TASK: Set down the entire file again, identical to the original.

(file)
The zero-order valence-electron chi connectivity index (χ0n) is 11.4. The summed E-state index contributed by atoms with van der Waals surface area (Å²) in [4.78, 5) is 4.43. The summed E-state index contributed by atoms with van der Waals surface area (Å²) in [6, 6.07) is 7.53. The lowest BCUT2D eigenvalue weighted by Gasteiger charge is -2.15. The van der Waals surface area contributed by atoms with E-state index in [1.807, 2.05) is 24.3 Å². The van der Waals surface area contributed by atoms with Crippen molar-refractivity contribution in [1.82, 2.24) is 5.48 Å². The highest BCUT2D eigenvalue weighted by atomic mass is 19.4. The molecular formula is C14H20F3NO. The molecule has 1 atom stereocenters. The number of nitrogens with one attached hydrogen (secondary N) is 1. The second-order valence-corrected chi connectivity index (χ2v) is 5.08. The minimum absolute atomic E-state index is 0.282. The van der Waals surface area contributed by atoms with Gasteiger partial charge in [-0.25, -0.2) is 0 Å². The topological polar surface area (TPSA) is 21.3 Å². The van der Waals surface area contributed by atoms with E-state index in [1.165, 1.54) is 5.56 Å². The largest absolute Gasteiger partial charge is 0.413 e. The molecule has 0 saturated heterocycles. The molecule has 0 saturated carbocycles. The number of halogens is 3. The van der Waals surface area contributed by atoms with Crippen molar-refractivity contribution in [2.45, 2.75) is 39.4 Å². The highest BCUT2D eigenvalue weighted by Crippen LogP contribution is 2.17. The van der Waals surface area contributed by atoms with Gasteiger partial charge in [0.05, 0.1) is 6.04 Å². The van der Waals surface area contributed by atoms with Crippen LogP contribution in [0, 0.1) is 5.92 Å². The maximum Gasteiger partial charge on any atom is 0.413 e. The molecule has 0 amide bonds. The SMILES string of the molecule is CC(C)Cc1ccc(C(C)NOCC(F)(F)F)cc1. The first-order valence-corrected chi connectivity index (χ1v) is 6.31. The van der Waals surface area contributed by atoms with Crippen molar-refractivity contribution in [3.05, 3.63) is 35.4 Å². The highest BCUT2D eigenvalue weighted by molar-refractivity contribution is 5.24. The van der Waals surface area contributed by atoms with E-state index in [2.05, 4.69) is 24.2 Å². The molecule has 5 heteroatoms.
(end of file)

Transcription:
The zero-order valence-electron chi connectivity index (χ0n) is 11.4. The summed E-state index contributed by atoms with van der Waals surface area (Å²) in [4.78, 5) is 4.43. The summed E-state index contributed by atoms with van der Waals surface area (Å²) in [6, 6.07) is 7.53. The lowest BCUT2D eigenvalue weighted by Gasteiger charge is -2.15. The van der Waals surface area contributed by atoms with E-state index in [1.807, 2.05) is 24.3 Å². The van der Waals surface area contributed by atoms with Crippen molar-refractivity contribution in [1.82, 2.24) is 5.48 Å². The highest BCUT2D eigenvalue weighted by atomic mass is 19.4. The molecular formula is C14H20F3NO. The molecule has 1 atom stereocenters. The number of nitrogens with one attached hydrogen (secondary N) is 1. The second-order valence-corrected chi connectivity index (χ2v) is 5.08. The minimum absolute atomic E-state index is 0.282. The van der Waals surface area contributed by atoms with Gasteiger partial charge in [-0.25, -0.2) is 0 Å². The topological polar surface area (TPSA) is 21.3 Å². The van der Waals surface area contributed by atoms with E-state index in [1.165, 1.54) is 5.56 Å². The largest absolute Gasteiger partial charge is 0.413 e. The molecule has 0 saturated heterocycles. The molecule has 0 saturated carbocycles. The number of halogens is 3. The van der Waals surface area contributed by atoms with Crippen molar-refractivity contribution in [2.45, 2.75) is 39.4 Å². The highest BCUT2D eigenvalue weighted by Crippen LogP contribution is 2.17. The van der Waals surface area contributed by atoms with Gasteiger partial charge in [0.05, 0.1) is 6.04 Å². The van der Waals surface area contributed by atoms with Crippen LogP contribution in [0, 0.1) is 5.92 Å². The maximum Gasteiger partial charge on any atom is 0.413 e. The molecule has 0 amide bonds. The SMILES string of the molecule is CC(C)Cc1ccc(C(C)NOCC(F)(F)F)cc1. The first-order valence-corrected chi connectivity index (χ1v) is 6.31. The van der Waals surface area contributed by atoms with Crippen molar-refractivity contribution in [3.05, 3.63) is 35.4 Å². The highest BCUT2D eigenvalue weighted by molar-refractivity contribution is 5.24. The van der Waals surface area contributed by atoms with E-state index in [2.05, 4.69) is 24.2 Å². The molecule has 5 heteroatoms.